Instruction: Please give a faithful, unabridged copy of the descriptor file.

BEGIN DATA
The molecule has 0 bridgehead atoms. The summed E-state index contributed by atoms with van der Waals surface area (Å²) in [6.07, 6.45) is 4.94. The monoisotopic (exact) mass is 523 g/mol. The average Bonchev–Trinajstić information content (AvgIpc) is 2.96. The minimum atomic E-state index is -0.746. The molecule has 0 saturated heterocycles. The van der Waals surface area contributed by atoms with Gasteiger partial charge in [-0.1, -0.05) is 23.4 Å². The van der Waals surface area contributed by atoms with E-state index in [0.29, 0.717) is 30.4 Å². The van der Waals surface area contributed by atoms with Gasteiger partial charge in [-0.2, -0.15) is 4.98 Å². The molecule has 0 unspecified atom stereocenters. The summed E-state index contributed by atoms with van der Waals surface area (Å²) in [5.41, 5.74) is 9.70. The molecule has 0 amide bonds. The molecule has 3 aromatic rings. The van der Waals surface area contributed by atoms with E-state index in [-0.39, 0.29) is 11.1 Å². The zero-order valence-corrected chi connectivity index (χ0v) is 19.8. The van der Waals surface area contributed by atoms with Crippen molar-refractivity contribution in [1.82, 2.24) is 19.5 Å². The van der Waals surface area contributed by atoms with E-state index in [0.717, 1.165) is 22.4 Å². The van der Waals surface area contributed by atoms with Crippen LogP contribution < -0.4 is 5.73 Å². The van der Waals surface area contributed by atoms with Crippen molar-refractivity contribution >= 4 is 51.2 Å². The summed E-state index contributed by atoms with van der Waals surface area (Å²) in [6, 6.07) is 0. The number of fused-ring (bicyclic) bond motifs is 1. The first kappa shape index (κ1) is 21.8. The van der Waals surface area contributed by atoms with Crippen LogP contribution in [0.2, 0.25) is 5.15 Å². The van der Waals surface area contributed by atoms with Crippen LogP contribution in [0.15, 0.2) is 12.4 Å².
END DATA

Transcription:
The molecule has 0 bridgehead atoms. The summed E-state index contributed by atoms with van der Waals surface area (Å²) in [6.07, 6.45) is 4.94. The monoisotopic (exact) mass is 523 g/mol. The average Bonchev–Trinajstić information content (AvgIpc) is 2.96. The minimum atomic E-state index is -0.746. The molecule has 0 saturated heterocycles. The van der Waals surface area contributed by atoms with Gasteiger partial charge in [-0.1, -0.05) is 23.4 Å². The van der Waals surface area contributed by atoms with E-state index in [0.29, 0.717) is 30.4 Å². The van der Waals surface area contributed by atoms with Gasteiger partial charge in [-0.2, -0.15) is 4.98 Å². The molecule has 0 unspecified atom stereocenters. The summed E-state index contributed by atoms with van der Waals surface area (Å²) in [5.41, 5.74) is 9.70. The molecule has 0 amide bonds. The molecule has 3 aromatic rings. The van der Waals surface area contributed by atoms with E-state index in [-0.39, 0.29) is 11.1 Å². The zero-order valence-corrected chi connectivity index (χ0v) is 19.8. The van der Waals surface area contributed by atoms with Crippen molar-refractivity contribution in [1.82, 2.24) is 19.5 Å². The van der Waals surface area contributed by atoms with E-state index in [0.717, 1.165) is 22.4 Å². The van der Waals surface area contributed by atoms with Crippen LogP contribution < -0.4 is 5.73 Å². The van der Waals surface area contributed by atoms with Crippen molar-refractivity contribution >= 4 is 51.2 Å². The summed E-state index contributed by atoms with van der Waals surface area (Å²) in [6, 6.07) is 0. The number of fused-ring (bicyclic) bond motifs is 1. The first kappa shape index (κ1) is 21.8. The van der Waals surface area contributed by atoms with Crippen LogP contribution in [0.2, 0.25) is 5.15 Å². The van der Waals surface area contributed by atoms with Crippen LogP contribution in [0.15, 0.2) is 12.4 Å².